POPULATION MATTERS SAYS PLANNING PRESSURE SHOWS NEED FOR POPULATION PLANNING
The controversy over the announced changes to the
planning framework is just one example of the difficult choices
increasingly forced upon the UK by an ever rising population in an
already overcrowded island, itself just one example of the global
problem of population growth.
Population Matters believes the UK government should urgently
consider establishing a population council, as advocated by the
Committee for the Economic Development of Australia (CEDA), to
address population growth and seek ways of reducing it and of
mitigating its impact.
England is Europe's most densely populated large country, alongside
Holland, and has one of the highest population densities of any
sizeable country. Yet its population is growing at its fastest rate
for 50 years and accounts for fully one third of all European
population growth. A combination of increasing longevity, a rising
birth rate and historically high net migration means that the
population is projected to rise by ten million over the next 25
All these extra people have to live somewhere, and Britain already
has gross residential overcrowding and a long waiting list for
social housing. The results of population growth are evident in
other areas, too: a shortage of primary school places; traffic
congestion and transport overcrowding; significant air pollution,
especially in London; and the greater impact of low rainfall.
Global population growth is also making its effect felt, in rising
fuel, energy and food prices and of course in climate change.
The recent comments of CEDA's chief executive, Stephen Martin, on
Australia therefore hold some resonance for us in the UK. These
included: 'Public unease with the population debate is often
centred around government policy or planning failures, from
inadequate service provision to poor infrastructure planning and
that is why our nation's leaders must not shy away from a robust
discussion on our future demography and its implications for public
policy.'And: 'How we manage population change will ultimately
impact on the living standards of all Australians, especially the
liveability of our cities and our access to services.'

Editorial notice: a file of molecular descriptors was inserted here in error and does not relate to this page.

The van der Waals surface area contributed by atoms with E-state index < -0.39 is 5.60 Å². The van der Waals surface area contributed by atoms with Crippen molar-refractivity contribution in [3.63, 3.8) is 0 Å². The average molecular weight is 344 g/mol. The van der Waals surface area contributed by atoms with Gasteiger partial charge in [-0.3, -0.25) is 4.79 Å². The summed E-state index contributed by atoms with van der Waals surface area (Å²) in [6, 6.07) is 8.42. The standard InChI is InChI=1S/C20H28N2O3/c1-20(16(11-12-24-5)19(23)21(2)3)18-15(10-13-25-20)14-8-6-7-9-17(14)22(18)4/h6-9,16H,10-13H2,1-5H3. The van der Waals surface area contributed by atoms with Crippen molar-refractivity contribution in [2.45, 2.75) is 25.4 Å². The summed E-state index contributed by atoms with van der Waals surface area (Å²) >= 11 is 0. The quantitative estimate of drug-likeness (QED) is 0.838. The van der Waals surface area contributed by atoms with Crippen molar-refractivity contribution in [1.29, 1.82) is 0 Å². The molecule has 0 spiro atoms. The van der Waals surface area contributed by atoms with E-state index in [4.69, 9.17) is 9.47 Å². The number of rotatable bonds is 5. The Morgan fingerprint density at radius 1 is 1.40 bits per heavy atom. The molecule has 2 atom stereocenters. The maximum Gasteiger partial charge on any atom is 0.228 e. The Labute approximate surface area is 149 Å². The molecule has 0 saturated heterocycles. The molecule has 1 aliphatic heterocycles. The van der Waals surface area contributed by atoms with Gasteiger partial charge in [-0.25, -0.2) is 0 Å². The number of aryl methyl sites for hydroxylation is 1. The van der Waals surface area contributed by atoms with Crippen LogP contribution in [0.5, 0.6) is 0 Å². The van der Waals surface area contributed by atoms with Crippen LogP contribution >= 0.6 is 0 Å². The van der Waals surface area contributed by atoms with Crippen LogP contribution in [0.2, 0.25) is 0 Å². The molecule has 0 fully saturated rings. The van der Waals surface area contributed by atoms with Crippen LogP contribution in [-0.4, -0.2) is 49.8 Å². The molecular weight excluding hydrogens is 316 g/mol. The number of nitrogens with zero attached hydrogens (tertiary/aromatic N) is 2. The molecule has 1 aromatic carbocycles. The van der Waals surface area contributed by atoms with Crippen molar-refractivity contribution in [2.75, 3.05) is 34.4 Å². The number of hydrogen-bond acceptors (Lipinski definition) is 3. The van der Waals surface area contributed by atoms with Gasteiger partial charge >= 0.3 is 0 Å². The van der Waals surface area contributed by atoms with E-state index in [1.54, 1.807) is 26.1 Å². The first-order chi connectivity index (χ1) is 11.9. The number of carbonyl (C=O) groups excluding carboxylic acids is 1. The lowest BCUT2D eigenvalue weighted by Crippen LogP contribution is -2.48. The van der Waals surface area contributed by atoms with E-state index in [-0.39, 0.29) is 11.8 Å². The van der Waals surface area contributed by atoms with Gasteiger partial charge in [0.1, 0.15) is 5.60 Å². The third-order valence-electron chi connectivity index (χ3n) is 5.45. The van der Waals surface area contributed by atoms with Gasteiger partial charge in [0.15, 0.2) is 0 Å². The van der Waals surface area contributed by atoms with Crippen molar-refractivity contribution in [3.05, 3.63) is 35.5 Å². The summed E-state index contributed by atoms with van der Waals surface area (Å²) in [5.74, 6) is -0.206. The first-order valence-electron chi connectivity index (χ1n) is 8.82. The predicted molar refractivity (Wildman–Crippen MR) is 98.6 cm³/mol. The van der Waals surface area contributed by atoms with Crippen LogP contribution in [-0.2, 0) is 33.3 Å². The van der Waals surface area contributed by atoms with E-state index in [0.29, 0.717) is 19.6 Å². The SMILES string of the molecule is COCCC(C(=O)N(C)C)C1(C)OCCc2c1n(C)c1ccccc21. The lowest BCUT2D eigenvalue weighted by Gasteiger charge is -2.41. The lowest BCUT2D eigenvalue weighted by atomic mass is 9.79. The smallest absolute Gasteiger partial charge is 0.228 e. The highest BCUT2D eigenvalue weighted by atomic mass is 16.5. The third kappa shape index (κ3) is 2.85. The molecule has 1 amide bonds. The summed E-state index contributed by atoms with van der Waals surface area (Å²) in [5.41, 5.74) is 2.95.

CEDA's report recommended that:
- The Federal Government should establish an Australian
Population Council (APC), to coordinate government service delivery
nationally in response to population changes. The APC should be
responsible for annual projections of demographic change for the
purpose of ensuring smooth State and Federal Government service
delivery. In particular, the focus should be on the areas of
infrastructure delivery (roads and community infrastructure),
education and health requirements.
- The Federal Government should supplement the Intergenerational
Report, which examines the ramifications of an ageing population,
with a Future Generation Report, which examines the participation,
education and training solutions that could mitigate the negative
elements of Australia's current age structure. For example,
proposing ways of ensuring longer workforce participation.
Simon Ross, chief executive of Population Matters, said: 'This
report echoes the longstanding recommendation of Population Matters
that the government should assign responsibility for population as
an issue to a nominated minister so that there is the basis for
developing a co-ordinated and planned approach rather than simply
responding to rising numbers and assuming them as a given. We
welcome the commitment of the current government to reduce net
migration but note that this commitment has had limited effect on
numbers so far. We also welcome the reduction in the recent budget
in the number entitled to automatic child benefit but believe that
more needs to be done to reduce subsidies for those with large
families who do not require financial support.'